© Ella Ling

Ernests Gulbis

Ernests Gulbis talks jail, private jets and spaceships


Ernests Gulbis, who beat former finalist Tomas Berdych in the first round, talks jail, prostitutes, private jets, helicopters, submarines, spaceships, smashing rackets and why he doesn’t care for fame or money.

Gulbis on rumours that his father – reputed to be the third richest man in Latvia – lends him his private jet to travel to tournaments: “Yes, and I have a helicopter, a submarine and a spaceship.”

Gulbis on the night he spent in a police cell in Stockholm after he was arrested for soliciting prostitutes: “It was great, it was great fun, a very funny time. But I’m never going to go to Sweden again. If you go out and meet some girls, and immediately you’re put in jail, that’s not normal. When I meet a girl, I don’t ask her what her profession is, I don’t ask if she’s a hairdresser or something else. I just meet her. And she meets me. She doesn’t ask what I’m doing. Anyway, if she does ask, I usually lie, I say that I do nothing or I’m a musician or something. It was very funny, though. I think everybody should go to jail at least once.”

Gulbis on money: “Because I come from a wealthy family, it’s more normal for me to have this money as a tennis player. It’s OK if it’s there, it’s OK if it’s not there. It’s not a big issue for me. If you come from a poor family, you want to pull yourself up, you have a goal to earn money. I don’t have that goal.”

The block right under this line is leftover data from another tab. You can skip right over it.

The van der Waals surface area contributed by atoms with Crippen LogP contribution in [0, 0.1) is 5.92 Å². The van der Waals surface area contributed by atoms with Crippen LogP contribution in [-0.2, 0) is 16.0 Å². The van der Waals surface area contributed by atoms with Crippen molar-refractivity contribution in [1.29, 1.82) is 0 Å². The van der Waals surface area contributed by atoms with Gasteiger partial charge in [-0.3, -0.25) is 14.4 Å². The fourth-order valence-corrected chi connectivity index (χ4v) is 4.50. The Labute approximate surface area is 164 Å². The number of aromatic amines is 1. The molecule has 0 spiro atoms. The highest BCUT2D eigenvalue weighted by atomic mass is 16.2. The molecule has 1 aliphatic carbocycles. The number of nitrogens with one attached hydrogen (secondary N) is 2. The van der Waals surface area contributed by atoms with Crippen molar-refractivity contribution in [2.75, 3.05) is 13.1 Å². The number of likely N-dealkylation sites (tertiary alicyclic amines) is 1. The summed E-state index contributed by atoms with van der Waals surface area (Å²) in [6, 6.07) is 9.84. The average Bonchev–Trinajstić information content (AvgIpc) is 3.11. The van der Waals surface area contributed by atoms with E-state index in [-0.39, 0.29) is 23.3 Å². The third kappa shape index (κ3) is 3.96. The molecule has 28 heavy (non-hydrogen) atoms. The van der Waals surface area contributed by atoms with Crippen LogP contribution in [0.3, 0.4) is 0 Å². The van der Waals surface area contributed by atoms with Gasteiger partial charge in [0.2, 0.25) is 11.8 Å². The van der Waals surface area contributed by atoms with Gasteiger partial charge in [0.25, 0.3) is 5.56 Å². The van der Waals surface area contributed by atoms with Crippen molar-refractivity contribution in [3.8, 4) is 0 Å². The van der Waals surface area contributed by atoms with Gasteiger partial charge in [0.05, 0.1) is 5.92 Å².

Gulbis on fame: “The fire in me is that I want to prove that I can do it, that I can be at the top. I don’t care about money and I don’t care about fame either. I don’t like money and fame. I don’t need them and I’m not living for them.”

Gulbis on tennis: “I don’t know if I like the game so much. I enjoy competing, but I don’t like practising. When I’m on court and it’s a competition, I enjoy it. I enjoy having a goal, but when you reach that goal, it’s OK but you also get an empty feeling. I”m not a tennis freak. There’s more to life than tennis. This is a good part of your life, but it will end. It will end when you’re 30, and you shouldn’t plan a life in tennis forever.”

Gulbis on breaking rackets: “I break around 60 to 70 a year. I felt bad after going to the factory where they make the rackets and I saw all the work they do. Everything is hand-made, they do everything for the players, they really think about what the players need, and then an idiot like me comes and breaks them.”

  • http://twitter.com/jessica4stein Jess Stein

    I like your site in general. Just a few suggestions and I understand that you probably had to put the above out timely, credit the interviewers and the original articles would be nice.